Aside from having a limited representation of the character, I have other issues with this game too. Everything can hurt Superman, and they hit a little too hard too, as Superman can only endure a few hits before you lose a life. Even if all the energy blasts are colored green (Kryptonite), it’s hard to believe that Superman could be knocked out easily. Health power ups are quite rare, so when playing this game you become careful not to take too much damage. Is that something that Superman would do in the comic books?
Superman’s jumps are too floaty, which makes sections of the game really difficult. There’s one enemy that sends several small spiders crawling towards you. You can’t hit them since they’re too low even for a crouching punch. Because Superman hangs too long in the air when you jump, if you try to jump over one spider you end up landing on the one after it. In the last stage where Superman is in constant hover mode, it is hard to attack enemies at a lower elevation since they can easily hit his lower body but they have to be at Superman’s eye level for him to be able to shoot them.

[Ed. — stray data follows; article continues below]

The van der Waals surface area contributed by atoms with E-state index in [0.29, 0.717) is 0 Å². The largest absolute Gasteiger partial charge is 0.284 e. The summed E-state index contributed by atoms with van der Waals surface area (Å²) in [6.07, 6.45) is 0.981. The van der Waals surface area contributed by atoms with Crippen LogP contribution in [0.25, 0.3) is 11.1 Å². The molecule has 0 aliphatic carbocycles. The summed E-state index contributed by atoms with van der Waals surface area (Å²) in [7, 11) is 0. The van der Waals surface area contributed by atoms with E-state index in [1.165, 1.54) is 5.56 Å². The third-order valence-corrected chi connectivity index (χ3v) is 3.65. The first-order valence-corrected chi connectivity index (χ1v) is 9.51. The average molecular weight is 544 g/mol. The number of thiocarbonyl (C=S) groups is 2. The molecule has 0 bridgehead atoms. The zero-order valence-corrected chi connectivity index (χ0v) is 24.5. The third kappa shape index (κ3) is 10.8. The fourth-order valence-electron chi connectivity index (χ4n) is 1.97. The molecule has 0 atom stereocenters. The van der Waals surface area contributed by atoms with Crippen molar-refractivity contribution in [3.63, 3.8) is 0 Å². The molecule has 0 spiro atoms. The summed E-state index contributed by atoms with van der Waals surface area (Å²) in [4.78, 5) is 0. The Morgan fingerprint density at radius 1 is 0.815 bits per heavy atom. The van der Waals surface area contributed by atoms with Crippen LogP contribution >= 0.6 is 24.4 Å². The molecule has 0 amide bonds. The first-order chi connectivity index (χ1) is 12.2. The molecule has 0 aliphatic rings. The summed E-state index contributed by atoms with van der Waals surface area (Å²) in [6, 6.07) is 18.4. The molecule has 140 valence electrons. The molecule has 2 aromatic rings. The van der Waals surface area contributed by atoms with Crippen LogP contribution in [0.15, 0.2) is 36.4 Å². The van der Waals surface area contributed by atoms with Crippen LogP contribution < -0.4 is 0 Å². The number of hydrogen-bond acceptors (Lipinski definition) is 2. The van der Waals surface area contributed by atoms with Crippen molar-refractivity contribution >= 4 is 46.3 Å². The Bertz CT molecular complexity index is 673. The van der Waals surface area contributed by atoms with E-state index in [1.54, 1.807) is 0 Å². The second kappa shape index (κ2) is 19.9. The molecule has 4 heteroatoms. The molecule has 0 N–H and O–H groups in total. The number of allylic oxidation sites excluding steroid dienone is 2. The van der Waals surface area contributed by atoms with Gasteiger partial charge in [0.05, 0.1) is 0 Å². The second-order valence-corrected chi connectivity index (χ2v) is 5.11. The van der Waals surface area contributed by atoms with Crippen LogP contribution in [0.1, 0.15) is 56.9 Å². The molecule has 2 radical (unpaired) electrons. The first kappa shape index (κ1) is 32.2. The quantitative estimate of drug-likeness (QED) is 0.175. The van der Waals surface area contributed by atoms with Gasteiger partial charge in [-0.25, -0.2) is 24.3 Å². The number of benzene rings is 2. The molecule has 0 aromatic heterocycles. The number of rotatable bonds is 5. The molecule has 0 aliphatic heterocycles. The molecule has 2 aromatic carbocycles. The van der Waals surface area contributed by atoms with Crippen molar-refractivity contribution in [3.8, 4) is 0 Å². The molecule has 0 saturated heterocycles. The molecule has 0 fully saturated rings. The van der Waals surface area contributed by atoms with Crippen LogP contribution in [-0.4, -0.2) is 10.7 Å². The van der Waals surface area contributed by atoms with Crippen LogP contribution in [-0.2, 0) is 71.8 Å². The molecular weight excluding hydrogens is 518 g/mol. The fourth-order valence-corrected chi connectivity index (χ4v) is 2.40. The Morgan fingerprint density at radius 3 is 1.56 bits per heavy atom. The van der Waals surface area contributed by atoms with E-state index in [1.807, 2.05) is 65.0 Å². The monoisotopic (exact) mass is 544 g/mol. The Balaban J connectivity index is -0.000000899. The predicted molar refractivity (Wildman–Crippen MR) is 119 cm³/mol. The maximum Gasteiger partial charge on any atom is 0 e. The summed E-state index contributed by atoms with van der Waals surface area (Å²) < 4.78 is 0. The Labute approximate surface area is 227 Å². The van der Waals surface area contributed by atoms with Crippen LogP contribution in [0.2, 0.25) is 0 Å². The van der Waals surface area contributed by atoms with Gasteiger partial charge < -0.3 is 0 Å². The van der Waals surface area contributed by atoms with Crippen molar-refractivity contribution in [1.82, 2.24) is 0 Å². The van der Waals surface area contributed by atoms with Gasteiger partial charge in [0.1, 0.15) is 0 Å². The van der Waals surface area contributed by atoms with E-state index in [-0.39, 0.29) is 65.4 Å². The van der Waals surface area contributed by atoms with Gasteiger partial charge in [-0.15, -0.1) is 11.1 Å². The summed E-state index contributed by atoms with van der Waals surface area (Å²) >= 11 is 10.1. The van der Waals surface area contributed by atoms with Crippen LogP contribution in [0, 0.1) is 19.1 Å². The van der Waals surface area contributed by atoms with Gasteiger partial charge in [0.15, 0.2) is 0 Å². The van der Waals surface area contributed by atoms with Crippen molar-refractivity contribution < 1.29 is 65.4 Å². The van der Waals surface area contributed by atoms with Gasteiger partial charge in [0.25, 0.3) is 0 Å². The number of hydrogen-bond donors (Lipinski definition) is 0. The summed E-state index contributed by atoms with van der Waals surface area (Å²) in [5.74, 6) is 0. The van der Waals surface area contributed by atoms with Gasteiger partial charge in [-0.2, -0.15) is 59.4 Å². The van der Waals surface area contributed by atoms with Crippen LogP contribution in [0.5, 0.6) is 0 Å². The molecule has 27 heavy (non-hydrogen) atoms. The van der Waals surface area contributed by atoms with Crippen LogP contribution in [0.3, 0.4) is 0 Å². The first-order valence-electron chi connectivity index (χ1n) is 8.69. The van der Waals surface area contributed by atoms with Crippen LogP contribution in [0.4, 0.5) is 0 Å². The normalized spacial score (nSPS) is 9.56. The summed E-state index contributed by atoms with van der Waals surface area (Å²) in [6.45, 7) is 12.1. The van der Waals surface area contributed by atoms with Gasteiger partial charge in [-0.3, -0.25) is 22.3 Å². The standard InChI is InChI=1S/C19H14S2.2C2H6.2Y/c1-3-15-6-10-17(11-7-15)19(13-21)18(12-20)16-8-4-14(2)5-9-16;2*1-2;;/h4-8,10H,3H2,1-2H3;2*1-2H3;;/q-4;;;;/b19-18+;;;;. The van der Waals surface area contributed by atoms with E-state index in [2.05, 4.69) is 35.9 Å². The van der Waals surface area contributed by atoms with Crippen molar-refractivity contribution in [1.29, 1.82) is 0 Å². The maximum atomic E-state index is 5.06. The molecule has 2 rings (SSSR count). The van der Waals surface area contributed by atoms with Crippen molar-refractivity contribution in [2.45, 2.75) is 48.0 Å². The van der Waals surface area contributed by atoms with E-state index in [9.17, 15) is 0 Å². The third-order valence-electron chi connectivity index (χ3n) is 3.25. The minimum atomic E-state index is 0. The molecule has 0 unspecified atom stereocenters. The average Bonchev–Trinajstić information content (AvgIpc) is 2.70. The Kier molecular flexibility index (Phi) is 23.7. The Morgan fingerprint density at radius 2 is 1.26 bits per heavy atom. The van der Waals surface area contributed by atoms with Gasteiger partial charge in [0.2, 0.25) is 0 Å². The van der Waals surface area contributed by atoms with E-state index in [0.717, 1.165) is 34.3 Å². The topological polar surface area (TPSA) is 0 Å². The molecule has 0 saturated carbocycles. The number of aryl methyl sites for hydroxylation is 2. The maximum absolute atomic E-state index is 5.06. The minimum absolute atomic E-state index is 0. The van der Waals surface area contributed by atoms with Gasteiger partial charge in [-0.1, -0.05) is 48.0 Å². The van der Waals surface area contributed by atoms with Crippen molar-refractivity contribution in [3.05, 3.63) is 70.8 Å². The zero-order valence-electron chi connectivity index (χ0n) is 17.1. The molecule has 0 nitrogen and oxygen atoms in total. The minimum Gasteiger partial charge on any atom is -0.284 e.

This is all made worse by the fact that you only have one life per attempt. You have two continues, and can earn extras for every 40,000 points you get. But using a continue starts you back at the beginning of the level you died in, so it doesn’t really help. Despite being made for a 16-bit console, this game doesn’t have a save or password system. Maybe Sunsoft thought you wouldn’t need it because there are only five main levels?
Make Not So-Superman, Super Again!